affirming judgment for arresteeSummary of this case from Putman v. Gerloff
January 20, 1970.
Milton K. Joseph, Chicago, Ill., for plaintiff-appellant, cross-appellee; Lawrence W. Weinstock, Chicago, Ill., of counsel.
Raymond F. Simon, Corp. Counsel, Edmund Hatfield, Asst. Corp. Counsel, Chicago, Ill., for defendants-appellees, cross-appellants; Marvin E. Aspen, Asst. Corp. Counsel, Chicago, Ill., of counsel.
The plaintiff, Curtis Collum, brought this action under 42 U.S.C. § 1983 against Frank A. Butler, James Hand, and James Wooten seeking damages for alleged violations of his civil rights. The defendants are members of the Chicago Police Department. The jury returned a verdict of $17,500 for the plaintiff. The district court ordered a remittitur of $11,500, reducing the judgment to $6,000, or in the alternative ordered a new trial. The plaintiff consented "under protest" to the remittitur, but filed an appeal from the court's order. Defendants Butler and Hand cross-appealed from the judgment in favor of plaintiff. We are of the opinion that the order of remittitur should stand and the judgment should be affirmed.
At the close of plaintiff's case, the district court dismissed the suit against defendant James Wooten. The plaintiff has not appealed from this order.
At the time of trial the plaintiff had been employed by the United States Post Office for seventeen years. During the 1960 Christmas holidays he attended a party at his sister's home in Chicago, leaving at 2:30 a.m. At about that time, officer Wooten in a squad car noticed plaintiff driving his automobile on South Park Boulevard in an erratic manner. The officer attempted to stop the plaintiff by turning on his turret light and his spotlight. The plaintiff ignored this warning, but after a two mile chase was finally stopped. Detecting alcohol on plaintiff's breath, Wooten radioed for assistance. Officers Butler and Hand arrived shortly thereafter.
The plaintiff refused officer Wooten's request to produce his driver's license and resisted the attempt by officers Butler and Hand to search him. At that point the plaintiff was arrested and the officers began to handcuff him. The plaintiff swung his arms and kicked the police. After a scuffle, the officers subdued him, put him in a paddy wagon, and drove him to the police station.
At trial the plaintiff and the officers told conflicting stories concerning what occurred at the police station. The plaintiff testified to beatings by the officers as well as other forms of unauthorized and abusive conduct. According to plaintiff's testimony he was kicked by officer Butler as he entered the police station. He was then taken to a room and ordered to sit on a bench for questioning. Officer Butler pushed him forceably off the bench and onto the floor, grabbed him by his collar, and hit him with his fist. Officer Hand struck him with his fist, causing him to fall backwards against the wall. Butler slammed plaintiff against the bench and pushed him to the floor. The officers refused to help plaintiff up, instead laughed at him and called him obscene names.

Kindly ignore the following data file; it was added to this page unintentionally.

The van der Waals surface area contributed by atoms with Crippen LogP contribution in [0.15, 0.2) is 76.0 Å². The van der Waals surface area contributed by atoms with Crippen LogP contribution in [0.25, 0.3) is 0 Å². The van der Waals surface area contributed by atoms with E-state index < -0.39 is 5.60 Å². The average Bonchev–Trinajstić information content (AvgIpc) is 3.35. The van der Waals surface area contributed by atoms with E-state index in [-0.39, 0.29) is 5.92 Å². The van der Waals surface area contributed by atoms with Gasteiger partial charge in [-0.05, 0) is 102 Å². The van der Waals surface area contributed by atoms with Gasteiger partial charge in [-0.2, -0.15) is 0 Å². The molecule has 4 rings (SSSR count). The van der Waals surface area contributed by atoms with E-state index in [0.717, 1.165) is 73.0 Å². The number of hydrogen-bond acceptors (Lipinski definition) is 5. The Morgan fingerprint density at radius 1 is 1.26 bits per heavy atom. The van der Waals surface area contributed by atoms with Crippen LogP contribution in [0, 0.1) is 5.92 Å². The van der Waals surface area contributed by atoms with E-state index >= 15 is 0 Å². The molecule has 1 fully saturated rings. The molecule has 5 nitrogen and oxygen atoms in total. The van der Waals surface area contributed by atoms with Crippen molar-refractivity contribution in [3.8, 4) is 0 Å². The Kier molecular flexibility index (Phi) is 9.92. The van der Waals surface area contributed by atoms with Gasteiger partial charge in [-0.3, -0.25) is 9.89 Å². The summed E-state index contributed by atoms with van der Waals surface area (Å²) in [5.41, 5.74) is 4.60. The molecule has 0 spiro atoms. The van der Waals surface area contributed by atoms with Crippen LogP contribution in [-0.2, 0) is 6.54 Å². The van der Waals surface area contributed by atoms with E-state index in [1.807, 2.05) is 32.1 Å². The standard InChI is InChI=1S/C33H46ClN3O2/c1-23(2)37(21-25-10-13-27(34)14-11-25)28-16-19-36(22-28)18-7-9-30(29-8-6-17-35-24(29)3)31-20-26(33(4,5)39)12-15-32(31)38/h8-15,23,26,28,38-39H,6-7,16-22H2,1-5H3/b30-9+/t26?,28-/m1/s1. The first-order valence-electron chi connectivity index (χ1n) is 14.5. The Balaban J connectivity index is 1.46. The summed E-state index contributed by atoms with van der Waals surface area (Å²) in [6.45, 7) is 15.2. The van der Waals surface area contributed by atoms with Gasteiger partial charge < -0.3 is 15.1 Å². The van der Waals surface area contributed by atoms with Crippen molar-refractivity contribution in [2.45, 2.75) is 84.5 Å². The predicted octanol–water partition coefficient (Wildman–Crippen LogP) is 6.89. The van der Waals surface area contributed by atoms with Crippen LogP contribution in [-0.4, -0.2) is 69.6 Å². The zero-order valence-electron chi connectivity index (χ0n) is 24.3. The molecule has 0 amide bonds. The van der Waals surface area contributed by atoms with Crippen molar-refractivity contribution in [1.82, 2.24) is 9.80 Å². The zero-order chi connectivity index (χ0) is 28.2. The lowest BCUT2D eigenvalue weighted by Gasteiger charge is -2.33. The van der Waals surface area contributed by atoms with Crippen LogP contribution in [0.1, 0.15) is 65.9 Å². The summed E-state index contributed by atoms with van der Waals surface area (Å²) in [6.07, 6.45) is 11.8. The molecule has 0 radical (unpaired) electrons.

Plaintiff was asked to take a Breathalyzer test. Before consenting, he asked permission to make a telephone call. The plaintiff intended to call his mother to inform her that he was in jail and to ask her to obtain a lawyer for him. Possessing only a dollar, plaintiff asked the station turnkey for change. The turnkey refused and when plaintiff remonstrated, one of the officers said, "Well, you are not making no phone call then."
As a result of the alleged beatings, plaintiff claimed his lips were swollen, his nose and wrists were bleeding, his left leg was sore and swollen, and his chest and back ached. His alleged injuries were corroborated by the fact that police (not the defendants) took the plaintiff to Woodlawn Hospital where he received first aid, and then to Cook County Hospital where his wounds were dressed and X-rays taken. Thereafter he returned to the lockup and was shortly released. Plaintiff's personal physician treated him after he returned home. As a result of his injuries, plaintiff claims that he was unable to work for about a month.
The officer's version of the melee in the police station differed radically from plaintiff's. According to the defendants, the plaintiff was belligerent and unruly upon his arrival at the station. The officers attempted to remove plaintiff's handcuffs. After one handcuff had been removed, the plaintiff began swinging the handcuff at the officers while simultaneously kicking them. In the struggle, he lost his balance and fell on the floor. After a brief scuffle, the officers succeeded in bringing the plaintiff under control. Therefore, according to the defendants, plaintiff injured himself in this attempted assault upon them.